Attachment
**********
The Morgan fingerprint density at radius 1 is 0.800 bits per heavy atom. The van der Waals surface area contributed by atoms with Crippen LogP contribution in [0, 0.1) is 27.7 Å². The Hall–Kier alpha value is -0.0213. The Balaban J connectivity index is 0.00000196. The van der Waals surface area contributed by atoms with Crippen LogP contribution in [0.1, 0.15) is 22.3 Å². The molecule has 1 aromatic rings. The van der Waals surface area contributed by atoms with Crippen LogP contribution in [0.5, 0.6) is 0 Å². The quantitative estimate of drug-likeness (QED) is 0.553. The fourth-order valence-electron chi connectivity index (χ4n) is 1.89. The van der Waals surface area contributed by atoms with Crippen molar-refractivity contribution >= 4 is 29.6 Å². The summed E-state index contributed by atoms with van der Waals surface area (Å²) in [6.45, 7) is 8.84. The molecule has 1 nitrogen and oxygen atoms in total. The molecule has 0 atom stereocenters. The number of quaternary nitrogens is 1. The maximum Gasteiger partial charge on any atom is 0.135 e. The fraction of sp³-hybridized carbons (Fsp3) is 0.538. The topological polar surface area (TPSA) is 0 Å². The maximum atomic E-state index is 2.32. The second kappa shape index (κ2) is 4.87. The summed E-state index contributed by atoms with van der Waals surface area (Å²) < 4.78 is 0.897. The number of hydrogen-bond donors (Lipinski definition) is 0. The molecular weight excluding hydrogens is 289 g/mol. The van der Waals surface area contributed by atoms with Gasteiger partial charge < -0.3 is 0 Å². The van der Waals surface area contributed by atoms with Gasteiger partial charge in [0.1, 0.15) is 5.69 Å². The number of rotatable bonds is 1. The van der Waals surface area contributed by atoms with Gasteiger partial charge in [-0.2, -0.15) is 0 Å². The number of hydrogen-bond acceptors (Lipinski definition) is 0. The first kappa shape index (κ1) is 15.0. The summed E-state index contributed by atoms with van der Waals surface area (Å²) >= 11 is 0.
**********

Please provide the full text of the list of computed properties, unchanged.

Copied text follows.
The Morgan fingerprint density at radius 1 is 0.800 bits per heavy atom. The van der Waals surface area contributed by atoms with Crippen LogP contribution in [0, 0.1) is 27.7 Å². The Hall–Kier alpha value is -0.0213. The Balaban J connectivity index is 0.00000196. The van der Waals surface area contributed by atoms with Crippen LogP contribution in [0.1, 0.15) is 22.3 Å². The molecule has 1 aromatic rings. The van der Waals surface area contributed by atoms with Crippen LogP contribution in [0.5, 0.6) is 0 Å². The quantitative estimate of drug-likeness (QED) is 0.553. The fourth-order valence-electron chi connectivity index (χ4n) is 1.89. The van der Waals surface area contributed by atoms with Crippen molar-refractivity contribution >= 4 is 29.6 Å². The summed E-state index contributed by atoms with van der Waals surface area (Å²) in [6.45, 7) is 8.84. The molecule has 1 nitrogen and oxygen atoms in total. The molecule has 0 atom stereocenters. The number of quaternary nitrogens is 1. The maximum Gasteiger partial charge on any atom is 0.135 e. The fraction of sp³-hybridized carbons (Fsp3) is 0.538. The topological polar surface area (TPSA) is 0 Å². The maximum atomic E-state index is 2.32. The second kappa shape index (κ2) is 4.87. The summed E-state index contributed by atoms with van der Waals surface area (Å²) < 4.78 is 0.897. The number of hydrogen-bond donors (Lipinski definition) is 0. The molecular weight excluding hydrogens is 289 g/mol. The van der Waals surface area contributed by atoms with Gasteiger partial charge < -0.3 is 0 Å². The van der Waals surface area contributed by atoms with Gasteiger partial charge in [0.1, 0.15) is 5.69 Å². The number of rotatable bonds is 1. The van der Waals surface area contributed by atoms with Gasteiger partial charge in [-0.2, -0.15) is 0 Å². The number of hydrogen-bond acceptors (Lipinski definition) is 0. The first kappa shape index (κ1) is 15.0. The summed E-state index contributed by atoms with van der Waals surface area (Å²) >= 11 is 0.